NHS trusts pay out £80m in compensation for maternity negligence
- Credit: Sarah Lucy Brown
Nearly £80million in compensation has been paid out for claims involving maternity care at NHS trusts, according to latest figures.
Claims made against East Suffolk and North Essex NHS Foundation Trust (ESNEFT) - which runs Ipswich and Colchester hospitals - and West Suffolk NHS Foundation Trust dating back to 2015 have resulted in pay-outs of £57.2m and £21.3m respectively by the litigation authority NHS Resolution.
Last year alone (2020-21), ESNEFT received 12 claims relating to obstetrics and paid out £10.9m in compensation, representing 12% of the total number of claims received by the trust, which was 102.
At the West Suffolk Trust, which runs West Suffolk Hospital, between four and 14% of the 28 claims in 2020-21 related to obstetrics, equating to a total of £1.1m in compensation.
Meanwhile, total pay-outs for claims against NHS trusts in neighbouring Norfolk over the same period were £51m.
The data is contained in a report by NHS Resolution, which pays out compensation from premiums received from NHS Trusts.
Central Suffolk and North Ipswich MP Dr Dan Poulter said he was concerned about the figures and that it was important that trusts learned lessons to ensure that mistakes were not repeated.
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He said: “I am always concerned to see money being paid out in a clinical negligence settlement rather than being spent directly on patient care and behind each episode, each clinical settlement, is a human story of something that has gone wrong and when things have gone wrong in the health service, it is very important that lessons are learned so improvements can be put in place in the future.”
Dr Poulter, who is an NHS doctor working in mental health services, said the total payments can seem high in obstetrics because a small number of claims can lead to large pay-outs due to the need to cover the cost of lifelong care.
He added: “It is very important that we recognise that there are human lessons and human tragedies behind those figures and there are always things we can do to improve patient care and experience and it is very important that the clinical cases that led to these settlements are properly investigated and that appropriate lessons are learned.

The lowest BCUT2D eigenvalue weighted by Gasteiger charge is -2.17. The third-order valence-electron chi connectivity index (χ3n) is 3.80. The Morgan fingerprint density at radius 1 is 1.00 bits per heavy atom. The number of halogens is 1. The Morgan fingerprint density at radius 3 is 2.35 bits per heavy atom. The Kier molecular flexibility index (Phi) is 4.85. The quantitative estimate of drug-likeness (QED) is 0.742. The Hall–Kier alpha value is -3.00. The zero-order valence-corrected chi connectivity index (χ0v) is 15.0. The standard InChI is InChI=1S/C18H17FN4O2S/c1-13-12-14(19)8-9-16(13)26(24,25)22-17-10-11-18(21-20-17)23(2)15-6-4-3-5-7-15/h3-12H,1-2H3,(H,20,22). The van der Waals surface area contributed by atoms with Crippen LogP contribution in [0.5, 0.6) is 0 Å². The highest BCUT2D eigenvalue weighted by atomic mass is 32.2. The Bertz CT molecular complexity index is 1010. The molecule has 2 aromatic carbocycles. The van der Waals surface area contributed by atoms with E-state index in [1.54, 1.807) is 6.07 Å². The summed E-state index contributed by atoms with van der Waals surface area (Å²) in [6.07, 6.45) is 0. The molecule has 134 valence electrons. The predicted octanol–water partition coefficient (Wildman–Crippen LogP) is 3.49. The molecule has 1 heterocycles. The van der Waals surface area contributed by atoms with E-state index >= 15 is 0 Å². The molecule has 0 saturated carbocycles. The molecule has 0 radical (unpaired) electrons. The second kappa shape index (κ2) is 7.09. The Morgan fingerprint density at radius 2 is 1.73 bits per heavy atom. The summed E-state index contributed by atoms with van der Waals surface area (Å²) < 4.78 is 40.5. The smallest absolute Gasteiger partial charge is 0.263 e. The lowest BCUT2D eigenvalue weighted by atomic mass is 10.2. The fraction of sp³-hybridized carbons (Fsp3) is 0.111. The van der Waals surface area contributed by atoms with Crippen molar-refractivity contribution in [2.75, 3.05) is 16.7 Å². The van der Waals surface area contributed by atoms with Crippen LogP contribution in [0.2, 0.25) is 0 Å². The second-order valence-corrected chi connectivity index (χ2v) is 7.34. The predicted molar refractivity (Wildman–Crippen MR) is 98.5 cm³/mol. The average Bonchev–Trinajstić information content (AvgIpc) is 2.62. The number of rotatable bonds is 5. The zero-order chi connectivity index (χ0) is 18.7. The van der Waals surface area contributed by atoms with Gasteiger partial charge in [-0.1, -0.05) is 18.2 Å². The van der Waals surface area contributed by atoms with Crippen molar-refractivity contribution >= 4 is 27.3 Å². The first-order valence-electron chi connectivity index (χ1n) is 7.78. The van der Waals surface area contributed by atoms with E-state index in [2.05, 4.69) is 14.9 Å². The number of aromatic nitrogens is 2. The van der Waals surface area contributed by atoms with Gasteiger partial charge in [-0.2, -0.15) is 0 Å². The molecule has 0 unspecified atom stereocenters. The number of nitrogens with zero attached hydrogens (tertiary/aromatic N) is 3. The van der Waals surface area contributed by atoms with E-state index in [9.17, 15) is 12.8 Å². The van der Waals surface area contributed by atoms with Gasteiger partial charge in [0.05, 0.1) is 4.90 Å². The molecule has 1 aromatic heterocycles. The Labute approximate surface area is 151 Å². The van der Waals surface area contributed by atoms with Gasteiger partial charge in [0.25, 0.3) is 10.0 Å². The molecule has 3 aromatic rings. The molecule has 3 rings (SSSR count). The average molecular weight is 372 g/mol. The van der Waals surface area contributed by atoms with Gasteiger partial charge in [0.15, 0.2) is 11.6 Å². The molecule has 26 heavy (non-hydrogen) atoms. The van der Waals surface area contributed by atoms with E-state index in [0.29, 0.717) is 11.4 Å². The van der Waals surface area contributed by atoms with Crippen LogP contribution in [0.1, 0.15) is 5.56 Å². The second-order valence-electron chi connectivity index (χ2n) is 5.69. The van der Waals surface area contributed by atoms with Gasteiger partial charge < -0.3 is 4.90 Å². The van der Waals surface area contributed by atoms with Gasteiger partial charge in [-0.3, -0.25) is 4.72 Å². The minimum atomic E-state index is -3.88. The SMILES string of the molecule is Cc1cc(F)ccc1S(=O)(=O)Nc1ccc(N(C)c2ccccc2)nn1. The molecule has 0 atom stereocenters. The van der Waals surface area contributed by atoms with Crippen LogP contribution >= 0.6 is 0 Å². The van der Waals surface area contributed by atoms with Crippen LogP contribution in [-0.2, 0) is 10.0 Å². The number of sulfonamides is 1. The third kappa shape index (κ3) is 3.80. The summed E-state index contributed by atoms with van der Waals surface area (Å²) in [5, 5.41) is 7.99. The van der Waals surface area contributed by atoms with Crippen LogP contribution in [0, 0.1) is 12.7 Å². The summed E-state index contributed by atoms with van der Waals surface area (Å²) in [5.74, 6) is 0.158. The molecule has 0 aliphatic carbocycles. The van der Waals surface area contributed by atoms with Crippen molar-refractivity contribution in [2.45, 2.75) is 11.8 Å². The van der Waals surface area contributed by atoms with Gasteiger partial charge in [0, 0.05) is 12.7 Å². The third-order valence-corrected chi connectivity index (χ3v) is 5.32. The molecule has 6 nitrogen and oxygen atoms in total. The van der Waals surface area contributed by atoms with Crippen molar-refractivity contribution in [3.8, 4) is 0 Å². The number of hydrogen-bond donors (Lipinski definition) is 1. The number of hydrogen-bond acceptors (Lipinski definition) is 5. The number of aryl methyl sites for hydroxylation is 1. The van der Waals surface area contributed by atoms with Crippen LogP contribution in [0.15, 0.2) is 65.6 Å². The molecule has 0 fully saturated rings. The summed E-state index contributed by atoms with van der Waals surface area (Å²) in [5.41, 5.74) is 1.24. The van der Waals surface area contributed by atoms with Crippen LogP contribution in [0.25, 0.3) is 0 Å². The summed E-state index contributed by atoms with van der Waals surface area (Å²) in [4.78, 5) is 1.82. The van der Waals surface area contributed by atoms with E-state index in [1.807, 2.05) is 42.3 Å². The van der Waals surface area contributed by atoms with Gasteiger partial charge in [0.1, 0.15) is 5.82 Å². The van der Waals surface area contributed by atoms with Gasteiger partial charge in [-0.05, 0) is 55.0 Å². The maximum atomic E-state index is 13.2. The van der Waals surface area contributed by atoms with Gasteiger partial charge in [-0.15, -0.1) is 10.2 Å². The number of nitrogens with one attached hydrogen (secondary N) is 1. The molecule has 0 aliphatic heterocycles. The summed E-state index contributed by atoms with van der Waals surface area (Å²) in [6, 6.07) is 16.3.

“However, we should not be taking away from the fact that the vast majority of families supported by maternity services are well looked after and we have got some good staff who do that, day in and day out."
West Suffolk MP Matt Hancock said: "Any failure to provide reasonable care or failure that causes someone to suffer harm as a result of the care they received is, of course, a concern. My thoughts are with all those who have received inadequate care. I know West Suffolk Hospital are doing all they can to keep those in their care safe."
Giles Thorpe, chief nurse at ESNEFT, said: “ESNEFT is one of the largest healthcare trusts in the east of England and our priority is to provide safe and compassionate care to the communities we serve in east Suffolk and north east Essex.
“About 6,800 babies are born in our hospitals every year and many of our families say they receive excellent or good care. Sometimes though, in a minority of cases, we could have done things differently. If something does go wrong, we fully investigate what has happened and use any lessons learned to improve our services.
“Obstetric claims are usually associated with life-long support for a child’s care and living costs and they require a higher sum of compensation. They are often delayed and will be dependent on a child’s development milestones, with interim payments being made until a settlement is agreed.
“We work closely with NHS Resolution to make sure any claims are processed as quickly and fairly as possible."
Sue Wilkinson, chief nurse at West Suffolk NHS Foundation Trust, said: “Every one of our patients deserves safe, high quality care.
"Very occasionally something does go wrong and we apologise to families where we have fallen short of the standards we strive for and they expect. On those rare occasions, we owe it to everyone affected to investigate thoroughly, learn lessons and make any recommended changes to continue to improve the healthcare we provide.”